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which period until its cession to the British in 1826, under the treaty of Yandaboo, its history forms part of that of Burma. The old city of Arakan, formerly the capital of the province, is situated on an inferior branch of the Koladaing river. Its remoteness from the ports and harbours of the country, combined with the extreme unhealthiness of its situation, have led to its gradual decay subsequently to the formation of the comparatively recent settlement of Akyab, which place is now the chief town of the province. The old city (now Myohaung) lies 5o m. north-east of Akyab. The Maghs, who form nearly the whole population of the province, follow the Buddhist doctrines, which are universally professed throughout Burma. The priests are selected from all classes of men, and one of their chief employments is the education of children. Instruction is consequently widely diffused, and few persons, it is said, can be found in the province who are unable to read. The qualifications for entering into the pricstly order are good conduct and a fair measure of learning-such conduct at least as is good according to Buddhist tenets, and such learning as is esteemed among their votaries. The Arakanese are of Burmese origin, but separated from the parent stock by the Arakan Yoma mountains, and they have a dialect and customs of their own. Though conquered by the Burmese, they have remained distinct from their conquerors. The Northern Arakan Hill Tracts district is under a superintendent, who is usually a police officer, with headquarters at Paletwa. The area of the Hill Tracts is 5233 sq. m.; pop. (1901) 20,682. (J. G. Sc.) ARAKCHEEV, ALEKSYE ANDREEVICH, Count (1769– 1834), Russian soldier and statesman, was descended from an ancient family of Great Novgorod. From his mother, Elizabeth Witlitsaya, he inherited most of his characteristics, an insatiable love of work, an almost pedantic love of order and the most rigorous sense of duty. In 1788 he entered the corps of noble cadets in the artillery and engineering department, where his ability, especially in mathematics, soon attracted attention. In July 1791 he was made an adjutant on the staff of Count N. I. Saltuikov, who (September 1792) recommended him to the cesarevich Paul Petrovich as the artillery officer most capable of reorganizing the army corps maintained by the prince at Gatchina. Arakchccv specdily won the entire confidence of Paul by his scrupulous zeal and undeniable technical ability. His inexorable discipline (magnified into cruelty by later legends) soon made the Gatchina corps a model for the rest of the Russian army. On the accession of Paul to the throne Arakcheev was promptly summoned to St Petersburg, appointed military commandant in the capital, and major-general in the grenadicr battalion of the Preobrazhenskoe Guard. On the 12th of December 1796, he received the ribbon of St Anne and a rich estate at Gruzina in the government of Novgorod, the only substantial gift ever accepted by him during the whole of his career. At the coronation (5th of April 1797) Paul created him a baron, and he was subsequently made quartermastergeneral and colonel of the whole Preobrazhenskoe Guard. It was to Arakchcev that Paul entrusted the reorganization of the army, which during the latter days of Catherine had fallen into a state of disorder and demoralization. Arakcheev remorselessly applied the iron Gatchina discipline to the whole of the imperial forces, beginning with the Guards. He soon became generally detested by the army, but pursued his course unflinchingly and introduced many indispensable hygienic reforms. “Clean barracks are healthy barracks,” was his motto. Nevertheless, the opposition of the officers proved too strong for him, and on the 18th of March 1798 he was dismissed from all his appointments. Arakcheev's first disgrace only lasted six months. On the 11th of August he was received back into favour, speedily reinstated in all his former offices, and on the 5th of May 1799 was created a count, the emperor himself selecting the motto: “Devoted, not servile.” Five months later he was again in disgrace, the emperor dismissing him on the strength of a denunciation subsequently proved to be false. It was a fatal step on Paul's part, for everything goes to prove that he would never have been assassinated had Arakcheev continued by his side. During the earlier years of Alexander, Arakcheev was completely overlooked. Only on the 27th of April 1803, was the count recalled to St Petersburg, and employed as inspectorgeneral of the artillery. His wise and thorough reorganization of the whole department contributed essentially to the victories of the Russians during the Napoleonic wars. All critics agree, indeed, that the Arakcheev administration was the golden era of the Russian artillery. The activity of the inexhaustible inspector knew no bounds, and he neglected nothing which could possibly improve this arm. His principal reforms were the subdivision of the artillery divisions into separate independent units, the formation of artillery brigades, the establishment of a committee of instruction (1808), and the publishing of an Artillery Journal. At Austerlitz he had the satisfaction of witnessing the actual results of his artillery reforms. The commissariat scandals which came to light after the peace of Tilsit convinced the emperor that nothing short of the stern and incorruptible energy of Arakcheev could reach the sources of the evil, and in January 1808 he was appointed inspector-general and war minister. When, on the outbreak of the Swedish war of 1809, the cmperor ordered the army to take advantage of an unusually severe frost and cross the ice of the Gulf of Finland, it was only the presence of Arakcheev that compelled an unwilling general and a semi-mutinous army to begin a campaign which ended in the conquest of Finland. On the institution of the “Imperial Council” (1st of January 1810), Arakcheev was made a member of the council of ministers and a senator, while still retaining the war office. Subsequently Alexander was alienated from him owing to the intrigues of the count's encmies, who hated him for his severity and regarded him as a dangerous reactionary. The alienation was not, however, for long. It is true, Arakcheev took no active part in the war of 1812, but all the correspondence and despatches relating to it passed through his hands, and he was the emperor's inseparable companion during the whole course of it. At Paris (31st of March 1814) Alexander, with his own hand, wrote the ukaz appointing him a field-marshal, but he refused the dignity, accepting, instead, a miniature portrait of his master. From this time Alexander's confidence in Arakcheev steadily increased, and the emperor imparted to him, first of all, his many projects of reform, especially his project of military colonies, the carrying out of the details of which was committed to Arakcheev (1824). The failure of the scheme was due not to any fault of the count, but to the inefficiency and insubordination of the district officers. In Alexander's last years Arakcheev was not mercly his chief counsellor, but his dearest friend, to whom he submitted all his projects for consideration and revision. The most interesting of these projects was the plan for the emancipation of the peasantry (1818). On the accession of Nicholas I., Arakcheev, thoroughly broken in health, gradually restricted his immense sphere of activity, and on the 26th of April 1826, resigned all his offices and retired to Carlsbad. The 50,000 roubles presentcd to him by the cmperor as a parting gift he at once handed to the Pavlovsk Institute for the cducation of the daughters of poor gentlemen. His last days he spent on his estate at Gruzina, carefully collecting all his memorials of Alexander, whose memory he most piously cherished. He also set aside 25,000 roubles for the author of the best biography of his imperial friend. Arakcheev died on the 21st of April 1834, with his eyes fixed to the last on the late emperor's portrait. “I have now done everything,” he said, “so I can go and make my report to the emperor Alexander.” In 1806 he had marricd Natalia Khomutova, but they lived apart, and he had no children by her. See Vasily Ratch, Memorials of Count Arakcheev (Rus.) (St Petersburg. 1864); Mikhail Ivanovich Semevsky, Count Arakcheco and the Military Colonies (Rus.) (St Petersburg, 1871); Theodor Schiemann, Gesch. Russland's unter Kaiser Nikolaus I., vol. i., Alexander I., &c. (Berlin, 1904). (R. N. B.) ARAL, a lake or inland sea in the west of Asia, situated between lat. 43° 30' and 46° 51° N., and long. 58° 13' and 61° 56' E. It was known to the ancient Arab and Persian geographers as the Sea of Khwārizm or Kharezm, from the neighbouring district of the Chorasmians, and derives its present name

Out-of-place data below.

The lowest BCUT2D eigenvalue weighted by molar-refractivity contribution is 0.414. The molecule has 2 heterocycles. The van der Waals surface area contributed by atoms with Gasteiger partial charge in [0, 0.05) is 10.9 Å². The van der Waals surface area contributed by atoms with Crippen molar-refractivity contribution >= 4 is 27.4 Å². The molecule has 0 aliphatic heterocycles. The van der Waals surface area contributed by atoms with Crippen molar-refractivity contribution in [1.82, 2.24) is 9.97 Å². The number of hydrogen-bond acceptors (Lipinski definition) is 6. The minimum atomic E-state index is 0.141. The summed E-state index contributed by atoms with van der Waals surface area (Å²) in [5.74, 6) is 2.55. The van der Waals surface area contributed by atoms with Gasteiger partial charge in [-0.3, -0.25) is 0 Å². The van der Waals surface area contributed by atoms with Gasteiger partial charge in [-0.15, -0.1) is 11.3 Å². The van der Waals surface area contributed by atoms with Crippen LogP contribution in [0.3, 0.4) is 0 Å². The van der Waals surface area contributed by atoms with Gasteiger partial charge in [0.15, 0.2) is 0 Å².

from the Kirghiz designation of Aral-denghiz, or Sea of Islands. In virtue of its area (26,233 sq.m.) it is the fourth largest inland sea of thc world. It has nearly the samc length as width, namely about 170 m., if its northern gulf (Kichkineh-denghiz) is left out of account. Its depth is insignificant, the maximum being 220 ft. in a depression in the north-west, and the mean depth only 50 ft., so that notwithstanding its arca it contains only eleven times as much water as the Lake of Geneva. Its altitude is 242} ft. above the Caspian, i.e. about 155 ft. above the ocean. The lake is surrounded on the north by steppes; on the west by the rocky plateau of Ust-Urt, which separates it from the Caspian; on the south by the alluvial district of Khiva; and on the cast by the Kyzyl-kum, or Red Sand Desert. On the north the shores are comparatively low, and the coast-line is broken by a number of irregular bays, of which the most important are those of Sary-chaganak and Paskevich. On the west an almost unbroken wall of rock extends from Chernychev Bay southwards, rising towards the middle to 500 ft. The southern coast is occupied by the delta of the Oxus (Jihūn, Amu-darya), one of the arms of which, the Laudan, forms a swamp, 80 m. long and 20 broad, before it discharges into the sea. The only other tributary of any size that the sea receives is the Jaxartes (Sihün, Syr-darya) which enters towards the northern extremity of the east coast, and is suspected to be shifting its embouchure more and more to the north. This river, as well as the Amu, conveys vast quantitics of scdiment into the lake; the delta of the Syr-darya increased by 133 sq. m. between 1847 and 1900. The eastcrn coast is fringed with multitudes of small islands, and other islands, some of considerable size, are situated in the open towards the north and west. Kug-Aral, the largest, lies opposite the mouth of the Syr-darya, cutting off the Kichkinehdenghiz or Little Sea. The next largest island is the Nikolai, nearly in the middle. Navigation is dangerous owing to the frequency and violence of thc storms, and the almost total absence of shelter. The north-cast wind is the most prevalent, and sometimes blows for months together The only other craft, cxcept the steamships of the Russians, that venture on the waters, are the flat-bottomed boats of the Kirghiz. In regard to the period of the formation of the Aral there were formerly two theories. According to Sir H. C. Rawlinson (Proc. Roy. Geog. Soc., March 1867) the disturbances which produced the present lake took place in the course of the middle ages; while Sir Roderick Murchison contended (Journ. of Roy. Geog. Soc., 1867, p. cxliv. &c.) that the Caspian and Aral existed as separate seas before and during all the historic period, and that the main course of the rivers Jaxartcs and Oxus was determined in a prehistoric era. Thc former based his opinion largely on historical cvidence, and the latter trusted principally to geological data. There is no doubt that in recent historical times Lake Aral had a much greater cxtcnsion than it has at the present time, and that its area is now diminishing. This is, of course, due to the excess of evaporation over the amount of water supplied by its two feeders, the Amu-darya and the Syrdarya, both of which are seriously drawn upon for irrigation in all the oases they flow through. Old shore lines and other indications point to the level of the lake having once been 50 ft. above the cxisting level. Nevertheless the general desiccation is subject to temporary fluctuations, which appear to correspond to the periods recently suggested by Eduard Brückner (b. 1862), for, whereas the lake diminished and shrank during 1850-1880, since the lat-er year it has been rising again. Islands which were formerly connccted with the shore are now some distance away from it and entirely surrounded by water. Moreover, on a graduated level, put down in 1874, there was a permanent rise of nearly 4 ft. by 1901. The temperature at the bottom was found (1900–1902) by Emil Berg to be 33.8°Fahr., while that of the surface varied from 44.5° to 80.5° between May and September; the mean surface temperature for July was 75°. The salinity of the water is much less than that of the ocean, containing only 1.05% of salt, and the lake freezes every year for a great distance from its shores. The opinion that Lake Aral periodically disappearcd, which was for a long